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Bill Hebb

Posted - 2012 January 30 :  10:34:29 AM  Show Profile
Group;
Have any of you thoughts on Koester's editorial in Model Railroad Planning latest issue, regarding his thoughts that the current baby boomers, as they reach retirement age will significantly tend to move to the larger scales such as S, O and G? His basic tenant is that the larger scales are easier to see for older folks. As it is generally noted that retiring persons often downsize their living space, it seems almost contradictory that at the same time a retiree downsizes space, they would move to a modeling scale that requires significantly more space. Thoughts?

Best,
Bill

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Roger Perkins

Posted - 2012 January 30 :  10:52:06 AM  Show Profile  Visit Roger Perkins's Homepage
I have been retired or "redirected" since July 2005 and continue to model in n-scale. We have had less railroad layout space in our current residence, but I hope to change that.

I am not convinced that limitations in visual acuity or other physical parameters is a sound argument for projecting that holder modelers will move to larger scale.

Available space for model is at the top of my list and thus n-scale continues to meet that criteria.



Country: USA | Posts: 3351 Go to Top of Page

MVW

Posted - 2012 January 30 :  10:55:13 AM  Show Profile
I haven't seen the article, but I doubt the premise. After all, Tony himself isn't getting any younger, but it hasn't stopped him from making an additional re-investment in HO.

And I think you're right on the money in regards to downsizing living space. I caught the model railroading bug from my uncle, who was into Lionel and American Flyer (S), then got into HO when he downsized the first time, and finished up with an N scale tabletop layout when he moved into assisted living.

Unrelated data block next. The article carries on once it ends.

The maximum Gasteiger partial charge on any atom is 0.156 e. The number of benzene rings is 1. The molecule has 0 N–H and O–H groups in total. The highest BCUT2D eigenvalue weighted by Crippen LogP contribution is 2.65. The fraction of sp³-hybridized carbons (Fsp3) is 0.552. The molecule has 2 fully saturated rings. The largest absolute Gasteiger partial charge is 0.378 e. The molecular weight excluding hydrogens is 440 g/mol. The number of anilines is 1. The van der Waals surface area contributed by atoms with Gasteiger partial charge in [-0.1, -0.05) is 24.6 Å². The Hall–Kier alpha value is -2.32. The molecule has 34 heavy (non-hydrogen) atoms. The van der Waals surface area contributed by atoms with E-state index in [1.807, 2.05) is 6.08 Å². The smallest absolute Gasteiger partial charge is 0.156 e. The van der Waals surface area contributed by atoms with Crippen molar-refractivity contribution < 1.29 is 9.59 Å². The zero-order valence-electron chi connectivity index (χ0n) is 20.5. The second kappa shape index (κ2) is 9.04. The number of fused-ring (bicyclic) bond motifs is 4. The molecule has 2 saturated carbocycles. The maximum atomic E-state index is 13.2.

Sure, some folks will move to larger scales if they have the physical need to. But that's not everyone, and it will likely be exceeded by the number of modelers choosing smaller scales as their available space shrinks.

Interesting topic, Bill.

Jim



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geocan

Posted - 2012 January 30 :  11:03:50 AM  Show Profile  Visit geocan's Homepage
The other factor not considered is the significantly largre investment required in O or G scale.
You don't get an O or G scale SD45 for $110 MSRP and the pricing is such that discounts if any are much smaller by percentage.


Wig-Wag, LLC
www.wig-wag-trains.com
505-298-7177
e-mail: wigwag@swcp.com
PLEASE no PMs

Country: USA | Posts: 1523 Go to Top of Page

BarstowRick

Posted - 2012 January 30 :  11:07:13 AM  Show Profile
I've got news for you. I'm on the tail end of the boomers at age 62. They've already hit retirement age and are doing precisely what they want to do.

Most do not have room for large scale railroads. Look for, HO and N scale to be their scale of choice.

From the side door pullman: My primary scale is N but I do have some HO. Being on a set income means I won't be buying to much new stuff.



RickH

Search long enough and you will find a prototype for just about anything you desire to build on your model railroad.

Edited by - BarstowRick on 2012 January 30 11:37:34 AM

Country: USA | Posts: 181 Go to Top of Page

hamaker

Posted - 2012 January 30 :  11:19:31 AM  Show Profile